The economist Hernando De Soto’s book “The Mystery of Capital” notes that the ownership of property with clear title is the single differentiating factor in economic development: advanced, wealthy countries have mechanisms to deed property with clear title; poorer countries often do not.
Here is an outline of how the title insurance process works in the United States in regards to final title policies, as well as an explanation of how the new CFPB rules affect this process:
The title insurance policy is normally delivered to the new owner a few weeks after a sale is closed. It is the job of the title agent to first ensure that the title to the property is cleared, closed and recorded before the insurance policy is sent out to the new homeowner. At this point, the agent updates the title commitment, which is then submitted as the ‘final policy’. In the industry, the title insurance policy is referred to as a ‘final title policy’ or simply a ‘final policy’.
Because the transaction has already closed, there is less pressure to complete the final policy quickly; agents may instead be focused on customers whose transactions are still in process, and or on other transactions with pressing deadlines. As a result, delays in completing the final policies, sometimes for months, have been common.
The Recent Change:
Recently, as part of the American Land Title Association (ALTA) Best Practices, the ALTA is requiring prompt completion of the final policies (within 30 days) as one of the seven pillars of the best practices. It is Pillar #5, and it reads as follows:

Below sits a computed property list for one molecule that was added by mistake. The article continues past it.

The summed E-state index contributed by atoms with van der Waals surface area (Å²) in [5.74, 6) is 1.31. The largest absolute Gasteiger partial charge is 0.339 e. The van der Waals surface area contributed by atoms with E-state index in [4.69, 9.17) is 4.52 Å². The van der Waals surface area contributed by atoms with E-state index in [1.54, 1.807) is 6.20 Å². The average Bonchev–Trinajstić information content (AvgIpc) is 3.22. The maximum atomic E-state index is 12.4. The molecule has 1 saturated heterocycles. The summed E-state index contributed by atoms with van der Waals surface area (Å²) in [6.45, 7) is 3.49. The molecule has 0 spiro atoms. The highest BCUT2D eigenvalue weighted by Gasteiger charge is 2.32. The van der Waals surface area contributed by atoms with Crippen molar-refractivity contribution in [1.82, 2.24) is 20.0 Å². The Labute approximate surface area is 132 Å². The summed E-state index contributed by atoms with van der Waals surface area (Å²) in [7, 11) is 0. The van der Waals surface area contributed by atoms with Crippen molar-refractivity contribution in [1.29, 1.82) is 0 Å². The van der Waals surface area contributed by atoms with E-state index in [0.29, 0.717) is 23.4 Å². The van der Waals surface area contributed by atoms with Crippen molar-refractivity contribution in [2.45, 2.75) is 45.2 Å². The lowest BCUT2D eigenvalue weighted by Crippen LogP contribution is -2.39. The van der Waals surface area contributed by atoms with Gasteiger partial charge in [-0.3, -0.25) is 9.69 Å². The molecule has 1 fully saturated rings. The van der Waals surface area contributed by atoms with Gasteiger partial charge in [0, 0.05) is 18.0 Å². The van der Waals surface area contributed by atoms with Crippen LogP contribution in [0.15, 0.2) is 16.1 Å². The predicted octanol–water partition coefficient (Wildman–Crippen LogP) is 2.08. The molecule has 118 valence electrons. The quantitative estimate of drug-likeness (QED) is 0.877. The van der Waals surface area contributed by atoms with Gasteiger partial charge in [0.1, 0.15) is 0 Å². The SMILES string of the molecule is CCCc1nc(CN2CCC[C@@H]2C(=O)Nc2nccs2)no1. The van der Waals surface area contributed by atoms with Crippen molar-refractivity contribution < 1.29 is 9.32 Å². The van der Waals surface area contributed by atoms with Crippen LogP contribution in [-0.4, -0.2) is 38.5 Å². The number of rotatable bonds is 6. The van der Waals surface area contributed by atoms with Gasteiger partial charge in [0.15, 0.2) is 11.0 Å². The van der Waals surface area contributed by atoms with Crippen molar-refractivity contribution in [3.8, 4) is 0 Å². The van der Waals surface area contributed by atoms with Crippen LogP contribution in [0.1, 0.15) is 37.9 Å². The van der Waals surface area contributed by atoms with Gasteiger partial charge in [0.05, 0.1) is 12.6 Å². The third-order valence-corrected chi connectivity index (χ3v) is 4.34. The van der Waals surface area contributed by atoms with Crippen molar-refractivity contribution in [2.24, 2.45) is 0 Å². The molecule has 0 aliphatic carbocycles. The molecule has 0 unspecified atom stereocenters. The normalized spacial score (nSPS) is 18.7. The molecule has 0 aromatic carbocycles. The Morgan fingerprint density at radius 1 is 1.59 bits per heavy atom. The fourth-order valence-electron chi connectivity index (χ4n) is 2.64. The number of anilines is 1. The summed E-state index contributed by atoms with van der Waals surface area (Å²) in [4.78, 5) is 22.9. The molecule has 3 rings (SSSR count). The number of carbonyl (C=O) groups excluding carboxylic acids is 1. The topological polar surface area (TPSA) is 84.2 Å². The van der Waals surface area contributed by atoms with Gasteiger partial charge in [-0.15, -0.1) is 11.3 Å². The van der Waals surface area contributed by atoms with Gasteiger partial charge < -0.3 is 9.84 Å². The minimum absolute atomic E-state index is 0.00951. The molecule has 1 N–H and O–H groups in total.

5. Best Practice: Adopt and maintain written procedures related to title policy production, delivery, reporting and premium remittance.
Purpose: Adopting appropriate procedures for the production, delivery and remittance of title insurance policies helps ensure title companies can meet their legal and contractual obligations.
Procedures to meet this best practice:
- Title policy production and delivery.
- Title insurance policies are issued and delivered to customers in a timely manner to meet statutory, regulatory or contractual obligations.
- Issue and deliver policies within 30 days of the later of
- (i) the date of Settlement, or
- (ii) the date that the terms and conditions of title insurance commitment are satisfied.
- Premium reporting and remittance.
- Title insurance policies are reported and premiums are remitted to the underwriter in a timely manner to meet statutory, regulatory or contractual obligations.
- Report policies (including a copy of the policy) to underwriter by the last day of the month following the month in which the insured transaction was settled.
- Remit premiums to underwriter by the last day of the month following the month in which the insured transaction was settled.
For many title companies, adapting to these new deadlines and underwriter requirements can be a challenge. Reallocating scarce resources to complete final policies by the required date may affect customer service for other transactions; hiring additional staff to complete final policies may be too high a burden for some companies.
To help meet the requirements and maintain compliance with the new ALTA best practices, many companies are looking to external outsourcing resources. Outsourcing final policy work is a cost-effective solution that allows in-house staff to work on revenue generating activities (e.g. preparing reports, customer service, etc.) and prevents issues from arising with underwriters that could result in higher claims (or worse, being dropped by an underwriter).
HDEP is capable of handling the entire policy preparation process including updating commitments and typing the policies. We have experience working across multiple geographies and with various title production platforms. If you are interested in learning more about HDEP International’s final policy production offerings, please contact us.